Both women have their personal insecurities, too. Since Baby Jane, Davis feels she’s seen as a joke, a “white-faced ghoul.” Crawford doesn’t want to go out as a “dowdy matron.” They turn Aldrich down initially, but eventually agree, on their own conditions: Crawford wants top billing and a big signing bonus, Davis wants creative control.
Joan goes to see the hotel clerk responsible for threatening to put her “blue movie” on the market, all the while denying that she’s the actress depicted in it. Lo and behold, the clerk is her big brother, Hal. The LeSueur family is nothing if not wildly dysfunctional. She brings him a check to put a stop to this, but he coldly informs her that her would-be bribe is only half the amount that Luella Parsons is offering.
As it turns out, Bob has a good old-fashioned “fuck you” in store for Jack Warner. He’s gone behind the mogul’s back and sold Charlotte to 20th Century Fox and Darryl Zanuck, who won’t just give Aldrich final cut—he’ll show him some respect. The very best (and most infuriating) part of this scene is listening to Aldrich take all the credit for Baby Jane, when in fact it was Joan Crawford who found the novel in the first place, recruited Bette Davis as her costar, and convinced Bob to direct. Men: They’re dumb!
At the table read for Charlotte (featuring your pal and mine, Victor Buono!), Bette and Joan do their best to start fresh — Oscars schmoscars — and present a united front, but it’s not long before the passive-aggressive verbal daggers start flying. It’s like they’re allergic to one another. “We are going to get through this if it kills us, even if I have to tranquilize the both of you,” Aldrich vows, but that doesn’t stop Bette from walking out. “I’d be happy to read both parts,” purrs Joan in her absence.
Crawford visits her brother in the hospital. His appendix needs to be removed. She gives him a check to cover his medical expenses out of her advance, pointedly noting that this should cover the price of whatever recording he claims to have. This business transaction devolves into a deeply ugly confrontation. Hal tells her she’ll always see herself as “the runt mother didn’t want.” When she demands the tape, he brushes her off: “There is no film… you said so yourself.”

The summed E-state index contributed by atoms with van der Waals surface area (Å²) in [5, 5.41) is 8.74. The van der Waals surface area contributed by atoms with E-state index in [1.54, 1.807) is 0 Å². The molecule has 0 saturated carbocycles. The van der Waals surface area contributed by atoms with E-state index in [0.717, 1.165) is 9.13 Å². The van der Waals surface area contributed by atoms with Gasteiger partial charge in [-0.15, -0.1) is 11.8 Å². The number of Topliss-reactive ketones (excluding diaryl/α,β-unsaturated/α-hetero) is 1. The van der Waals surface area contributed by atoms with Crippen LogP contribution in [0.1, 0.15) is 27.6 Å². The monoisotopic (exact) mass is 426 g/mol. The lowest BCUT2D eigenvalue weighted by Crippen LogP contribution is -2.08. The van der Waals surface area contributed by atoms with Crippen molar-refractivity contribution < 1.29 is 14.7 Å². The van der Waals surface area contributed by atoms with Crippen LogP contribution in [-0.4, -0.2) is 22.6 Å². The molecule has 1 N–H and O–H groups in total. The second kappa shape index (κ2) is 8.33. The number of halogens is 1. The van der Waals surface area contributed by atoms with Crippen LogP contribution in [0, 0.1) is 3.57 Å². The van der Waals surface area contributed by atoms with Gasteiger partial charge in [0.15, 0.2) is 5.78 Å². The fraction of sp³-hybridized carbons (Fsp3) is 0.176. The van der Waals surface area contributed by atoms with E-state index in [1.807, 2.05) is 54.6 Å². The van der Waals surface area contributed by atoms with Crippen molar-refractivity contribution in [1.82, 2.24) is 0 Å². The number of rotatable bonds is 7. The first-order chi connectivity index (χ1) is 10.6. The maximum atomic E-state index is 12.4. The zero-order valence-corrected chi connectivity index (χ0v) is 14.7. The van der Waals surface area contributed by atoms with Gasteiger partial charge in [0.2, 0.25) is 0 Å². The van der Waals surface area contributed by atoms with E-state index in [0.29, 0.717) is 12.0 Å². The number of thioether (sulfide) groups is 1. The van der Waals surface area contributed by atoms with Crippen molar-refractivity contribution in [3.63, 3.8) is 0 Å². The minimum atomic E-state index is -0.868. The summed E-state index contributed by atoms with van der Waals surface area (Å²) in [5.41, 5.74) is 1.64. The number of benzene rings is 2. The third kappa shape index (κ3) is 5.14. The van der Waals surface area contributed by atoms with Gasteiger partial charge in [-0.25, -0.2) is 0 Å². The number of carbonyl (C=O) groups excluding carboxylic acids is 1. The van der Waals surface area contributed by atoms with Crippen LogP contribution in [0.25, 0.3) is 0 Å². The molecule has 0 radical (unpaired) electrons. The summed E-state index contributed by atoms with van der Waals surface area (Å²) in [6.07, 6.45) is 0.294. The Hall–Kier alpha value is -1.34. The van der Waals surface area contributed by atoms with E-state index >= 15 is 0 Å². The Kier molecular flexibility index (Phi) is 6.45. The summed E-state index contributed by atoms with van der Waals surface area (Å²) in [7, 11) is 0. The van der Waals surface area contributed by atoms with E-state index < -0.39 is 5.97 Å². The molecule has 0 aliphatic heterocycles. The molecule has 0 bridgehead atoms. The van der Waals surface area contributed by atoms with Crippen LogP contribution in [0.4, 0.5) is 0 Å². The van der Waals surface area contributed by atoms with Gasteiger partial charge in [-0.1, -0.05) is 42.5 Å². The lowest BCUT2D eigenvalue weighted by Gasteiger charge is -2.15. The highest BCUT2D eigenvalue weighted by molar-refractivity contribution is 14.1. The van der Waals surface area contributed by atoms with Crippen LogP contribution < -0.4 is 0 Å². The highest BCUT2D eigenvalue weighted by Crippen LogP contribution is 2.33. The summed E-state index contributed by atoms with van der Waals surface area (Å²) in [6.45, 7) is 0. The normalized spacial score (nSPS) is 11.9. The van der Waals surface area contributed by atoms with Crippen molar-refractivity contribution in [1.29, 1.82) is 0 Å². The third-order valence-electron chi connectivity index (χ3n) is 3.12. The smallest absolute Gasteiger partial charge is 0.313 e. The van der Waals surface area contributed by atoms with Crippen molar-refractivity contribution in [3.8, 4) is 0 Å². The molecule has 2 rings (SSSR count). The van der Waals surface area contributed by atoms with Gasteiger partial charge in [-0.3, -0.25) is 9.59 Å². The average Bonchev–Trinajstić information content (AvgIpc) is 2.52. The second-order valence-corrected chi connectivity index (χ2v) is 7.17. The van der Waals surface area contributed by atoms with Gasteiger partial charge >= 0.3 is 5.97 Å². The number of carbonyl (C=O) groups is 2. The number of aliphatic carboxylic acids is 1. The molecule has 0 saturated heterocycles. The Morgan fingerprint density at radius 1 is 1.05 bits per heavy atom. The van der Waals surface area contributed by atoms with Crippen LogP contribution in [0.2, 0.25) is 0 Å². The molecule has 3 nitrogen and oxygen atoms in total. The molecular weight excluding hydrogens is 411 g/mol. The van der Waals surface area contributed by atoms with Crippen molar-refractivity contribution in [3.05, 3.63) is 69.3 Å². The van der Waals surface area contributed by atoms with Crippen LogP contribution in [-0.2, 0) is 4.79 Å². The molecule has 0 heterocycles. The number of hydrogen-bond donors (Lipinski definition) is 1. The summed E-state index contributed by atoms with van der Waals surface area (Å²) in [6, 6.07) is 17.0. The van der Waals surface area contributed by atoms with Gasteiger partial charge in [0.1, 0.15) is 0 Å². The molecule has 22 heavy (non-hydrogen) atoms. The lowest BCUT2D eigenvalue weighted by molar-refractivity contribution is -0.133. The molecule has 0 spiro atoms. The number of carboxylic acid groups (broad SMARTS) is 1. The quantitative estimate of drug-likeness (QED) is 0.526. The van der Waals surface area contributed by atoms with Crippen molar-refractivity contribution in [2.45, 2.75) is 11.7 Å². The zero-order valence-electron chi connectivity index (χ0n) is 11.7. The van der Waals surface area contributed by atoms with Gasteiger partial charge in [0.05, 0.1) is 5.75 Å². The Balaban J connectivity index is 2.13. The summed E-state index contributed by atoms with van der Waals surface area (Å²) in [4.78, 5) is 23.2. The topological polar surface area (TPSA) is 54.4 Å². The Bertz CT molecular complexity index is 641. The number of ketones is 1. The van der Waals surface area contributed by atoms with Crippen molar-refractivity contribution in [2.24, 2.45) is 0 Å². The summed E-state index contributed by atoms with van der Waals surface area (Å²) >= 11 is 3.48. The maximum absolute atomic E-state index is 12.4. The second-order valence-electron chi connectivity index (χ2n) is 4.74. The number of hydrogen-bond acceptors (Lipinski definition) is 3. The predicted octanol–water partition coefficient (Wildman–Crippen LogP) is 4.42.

By the time Joan returns home, the hospital has already called: Hal’s appendix exploded and he died in surgery. Joan’s first reaction isn’t grief, or even anger—it’s to place a call to cancel the check she wrote to her brother. Mamacita points out that Hal’s death means she doesn’t need to do the movie anymore. “If I’m not working I might as well be dead,” Joan scoffs.
Bob wants his wife Harriet to come with him to shoot in Baton Rouge. Harriet wants something else: a divorce. He’s only happy when she’s making a picture, she says, but there’s no room for her in his life when he is. On set in Louisiana, Bette — improbably costumed as the young version of Charlotte — finds Bob crying outside. He tells her his marriage is over. A three-time veteran of divorce herself, Bette comforts him. “We’ll be alone together,” she says.
Joan is mildly disgruntled that no one has come to greet her and Mamacita at the Baton Rouge airport. Worse, at the hotel, they’re told there isn’t any room for them. But Bette appears just in time. Exuding happiness and toting a bottle of a champagne, she gets further with the clerk than Crawford did. Now it “won’t take but an hour” for Joan’s suite to be ready.
The room she’s sharing with Mamacita is awfully dingy, but sweaty, tired Joan is still optimistic. She calls up Bob in his room to let him know they’ve arrived in town and that she’s “raring to go.” Over the phone, she can overhear Bette laughing and encouraging the director to hang up. Uh-oh.